Wednesday, July 05, 2006

Endless Process; Golden Rules

The Middle Way that the Buddha taught is an endless process.

This morning twice, this afternoon, this evening, I have sat and will sit in the full lotus posture, with body, with mind, and without body and mind. Tomorrow likewise. And the day after. And the day after that. An endless process. No finality. No security.

No security -- except that there are certain rules of the Universe, golden rules, that can be conclusively grasped. For example:

Rule no. 1: Human beings make mistakes.

Rule no. 2: Energy in all its forms tends to spread out, unless hindered from doing so.

Rule no. 3: [Closely related to rule no. 2] We cannot do an undoing.

Rule no. 3 might be called Alexander’s Law. To explain it further: The energy with which we hold in undue muscle tension has an inherent tendency to dissipate, if we STOP hindering it from doing so. So if we want to be liberated from being held in our own grip, we should practice STOPPING. This practice of stopping is primarily mental. Alexander described his work as “the most mental thing there is.”

It is recognized in this work that certain physical positions are more conducive than others to the release of undue muscular tension. Alexander called these “positions of mechanical advantage.” Sitting in the full lotus posture is one such physical position.

But once the practitioner is seated already in the traditional posture -- in Master Dogen’s words SHINSO SUDE NI TOTONOE (“the body-form is already regulated”) -- the essence of the practice is mental. It involves the decision NOT TO DO. It requires us intentionally to turn away from doing, and NOT TO DO but TO THINK.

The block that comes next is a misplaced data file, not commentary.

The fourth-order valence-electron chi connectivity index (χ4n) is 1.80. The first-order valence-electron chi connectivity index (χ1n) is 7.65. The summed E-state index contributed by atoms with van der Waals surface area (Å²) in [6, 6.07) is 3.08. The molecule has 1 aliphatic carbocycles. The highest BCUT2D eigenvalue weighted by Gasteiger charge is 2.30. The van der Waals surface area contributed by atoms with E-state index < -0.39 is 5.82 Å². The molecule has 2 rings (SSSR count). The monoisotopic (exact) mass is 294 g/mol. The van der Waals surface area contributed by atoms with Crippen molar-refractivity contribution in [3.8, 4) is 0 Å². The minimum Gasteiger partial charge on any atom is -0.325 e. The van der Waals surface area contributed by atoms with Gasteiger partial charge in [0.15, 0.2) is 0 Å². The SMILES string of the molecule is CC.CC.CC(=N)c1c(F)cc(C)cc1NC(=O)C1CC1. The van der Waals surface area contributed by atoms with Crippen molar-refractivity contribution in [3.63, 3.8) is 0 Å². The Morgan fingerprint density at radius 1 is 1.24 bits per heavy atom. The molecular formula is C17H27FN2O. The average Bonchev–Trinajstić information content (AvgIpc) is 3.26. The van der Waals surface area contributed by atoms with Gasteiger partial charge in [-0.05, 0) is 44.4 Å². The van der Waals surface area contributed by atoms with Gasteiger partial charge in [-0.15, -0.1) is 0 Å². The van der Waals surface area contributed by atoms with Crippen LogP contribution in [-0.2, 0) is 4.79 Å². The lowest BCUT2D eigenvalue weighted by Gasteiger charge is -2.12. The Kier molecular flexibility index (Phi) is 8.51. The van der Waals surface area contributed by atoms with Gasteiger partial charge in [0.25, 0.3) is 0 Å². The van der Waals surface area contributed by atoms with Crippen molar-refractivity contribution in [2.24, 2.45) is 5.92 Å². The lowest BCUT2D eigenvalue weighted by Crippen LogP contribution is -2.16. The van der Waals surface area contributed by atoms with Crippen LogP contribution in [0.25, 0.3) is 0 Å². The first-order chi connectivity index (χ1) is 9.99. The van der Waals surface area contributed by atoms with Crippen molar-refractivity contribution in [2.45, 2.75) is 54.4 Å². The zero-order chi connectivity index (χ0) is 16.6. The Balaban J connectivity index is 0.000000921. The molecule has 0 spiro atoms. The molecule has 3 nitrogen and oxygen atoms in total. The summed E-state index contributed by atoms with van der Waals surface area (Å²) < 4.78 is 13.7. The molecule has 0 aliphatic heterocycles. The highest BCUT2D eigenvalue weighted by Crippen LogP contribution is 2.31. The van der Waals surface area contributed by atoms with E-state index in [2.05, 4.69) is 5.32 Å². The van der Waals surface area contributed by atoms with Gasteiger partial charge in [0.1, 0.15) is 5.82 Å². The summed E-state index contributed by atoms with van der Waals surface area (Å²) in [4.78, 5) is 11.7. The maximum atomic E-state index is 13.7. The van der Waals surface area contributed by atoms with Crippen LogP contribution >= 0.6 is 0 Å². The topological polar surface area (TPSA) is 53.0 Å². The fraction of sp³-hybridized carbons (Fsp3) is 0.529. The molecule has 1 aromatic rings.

Thinking does not mean intellectual thinking, not thinking about. It means, for example, when I notice that my legs are holding onto my back, and my back is pulling in my legs, I THINK my legs and my back away from each other. When I THINK like this, without doing anything about it, my breathing improves spontaneously. Quad Erat Demonstrandum.

Do you understand what I am saying here about sitting in lotus and thinking? Unless you have many years experience of both Zazen and Alexander work, I very much doubt it. If you are quick-witted, like Michael Tait, you may think you understand, and you may sound like you understand, but without many years of hard work, you won’t really understand.

When I visit my Alexander teacher, as I did yesterday, I am constantly amazed at the changes she is able to bring about when she contacts me with her hands and thinks. Without doing any kind of physical manipulation at all, she facilitates all kinds of undoing in me -- as if digging my head out from deep within my body, with a great big JCB. It is the power of THINKING alone, an endless mystery.

Above are three golden rules that can be conclusively grasped. It is probably remiss of me not to mention others, but, as human being to human being, I refer you back to Rule No. 1.


Blogger Michael Tait said...

Yes, I am more than familiar with Rule 1.

I agree with what you write. Realisation does not come from quick wits or dull ones, it opens during zazen, it is a real experience of profound opening, it is giving of everything. It is completely vulnerable and defenceless. It meets all phenomena just as it is without effect or affect. When it moves, the world moves with it. Some people choose to call this 'love.' I think that's a very good description.

Thursday, July 06, 2006  

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